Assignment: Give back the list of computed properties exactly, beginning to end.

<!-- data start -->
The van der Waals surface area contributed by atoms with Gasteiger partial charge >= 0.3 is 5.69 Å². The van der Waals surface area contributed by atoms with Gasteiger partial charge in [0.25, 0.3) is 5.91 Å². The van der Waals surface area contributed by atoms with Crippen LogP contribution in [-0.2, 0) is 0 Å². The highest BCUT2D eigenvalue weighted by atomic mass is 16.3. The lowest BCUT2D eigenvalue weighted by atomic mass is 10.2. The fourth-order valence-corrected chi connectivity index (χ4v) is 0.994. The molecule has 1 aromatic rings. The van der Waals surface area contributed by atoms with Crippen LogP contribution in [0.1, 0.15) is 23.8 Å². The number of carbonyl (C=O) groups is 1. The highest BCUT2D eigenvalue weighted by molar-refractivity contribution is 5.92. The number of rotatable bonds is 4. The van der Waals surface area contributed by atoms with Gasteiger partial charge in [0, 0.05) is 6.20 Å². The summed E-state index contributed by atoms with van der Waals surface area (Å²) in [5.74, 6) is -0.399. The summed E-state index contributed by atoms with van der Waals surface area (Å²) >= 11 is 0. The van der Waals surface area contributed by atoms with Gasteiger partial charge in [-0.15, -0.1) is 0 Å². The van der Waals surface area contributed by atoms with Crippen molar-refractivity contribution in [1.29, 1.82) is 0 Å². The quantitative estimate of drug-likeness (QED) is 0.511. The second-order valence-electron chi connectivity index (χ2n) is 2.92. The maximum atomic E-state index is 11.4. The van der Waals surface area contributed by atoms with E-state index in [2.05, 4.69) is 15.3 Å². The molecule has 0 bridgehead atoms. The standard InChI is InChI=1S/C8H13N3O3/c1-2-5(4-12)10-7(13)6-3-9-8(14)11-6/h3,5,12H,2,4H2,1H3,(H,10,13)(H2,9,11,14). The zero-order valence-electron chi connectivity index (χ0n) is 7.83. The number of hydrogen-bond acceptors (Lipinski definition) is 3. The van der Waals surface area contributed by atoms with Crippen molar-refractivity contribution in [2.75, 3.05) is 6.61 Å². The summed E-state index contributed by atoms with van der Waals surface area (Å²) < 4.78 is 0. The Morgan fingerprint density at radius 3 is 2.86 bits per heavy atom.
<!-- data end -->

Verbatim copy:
The van der Waals surface area contributed by atoms with Gasteiger partial charge >= 0.3 is 5.69 Å². The van der Waals surface area contributed by atoms with Gasteiger partial charge in [0.25, 0.3) is 5.91 Å². The van der Waals surface area contributed by atoms with Crippen LogP contribution in [-0.2, 0) is 0 Å². The highest BCUT2D eigenvalue weighted by atomic mass is 16.3. The lowest BCUT2D eigenvalue weighted by atomic mass is 10.2. The fourth-order valence-corrected chi connectivity index (χ4v) is 0.994. The molecule has 1 aromatic rings. The van der Waals surface area contributed by atoms with Crippen LogP contribution in [0.1, 0.15) is 23.8 Å². The number of carbonyl (C=O) groups is 1. The highest BCUT2D eigenvalue weighted by molar-refractivity contribution is 5.92. The number of rotatable bonds is 4. The van der Waals surface area contributed by atoms with Gasteiger partial charge in [0, 0.05) is 6.20 Å². The summed E-state index contributed by atoms with van der Waals surface area (Å²) in [5.74, 6) is -0.399. The summed E-state index contributed by atoms with van der Waals surface area (Å²) >= 11 is 0. The van der Waals surface area contributed by atoms with Gasteiger partial charge in [-0.15, -0.1) is 0 Å². The van der Waals surface area contributed by atoms with Crippen molar-refractivity contribution in [1.29, 1.82) is 0 Å². The quantitative estimate of drug-likeness (QED) is 0.511. The second-order valence-electron chi connectivity index (χ2n) is 2.92. The maximum atomic E-state index is 11.4. The van der Waals surface area contributed by atoms with E-state index in [2.05, 4.69) is 15.3 Å². The molecule has 0 bridgehead atoms. The standard InChI is InChI=1S/C8H13N3O3/c1-2-5(4-12)10-7(13)6-3-9-8(14)11-6/h3,5,12H,2,4H2,1H3,(H,10,13)(H2,9,11,14). The zero-order valence-electron chi connectivity index (χ0n) is 7.83. The number of hydrogen-bond acceptors (Lipinski definition) is 3. The van der Waals surface area contributed by atoms with Crippen molar-refractivity contribution in [2.75, 3.05) is 6.61 Å². The summed E-state index contributed by atoms with van der Waals surface area (Å²) < 4.78 is 0. The Morgan fingerprint density at radius 3 is 2.86 bits per heavy atom.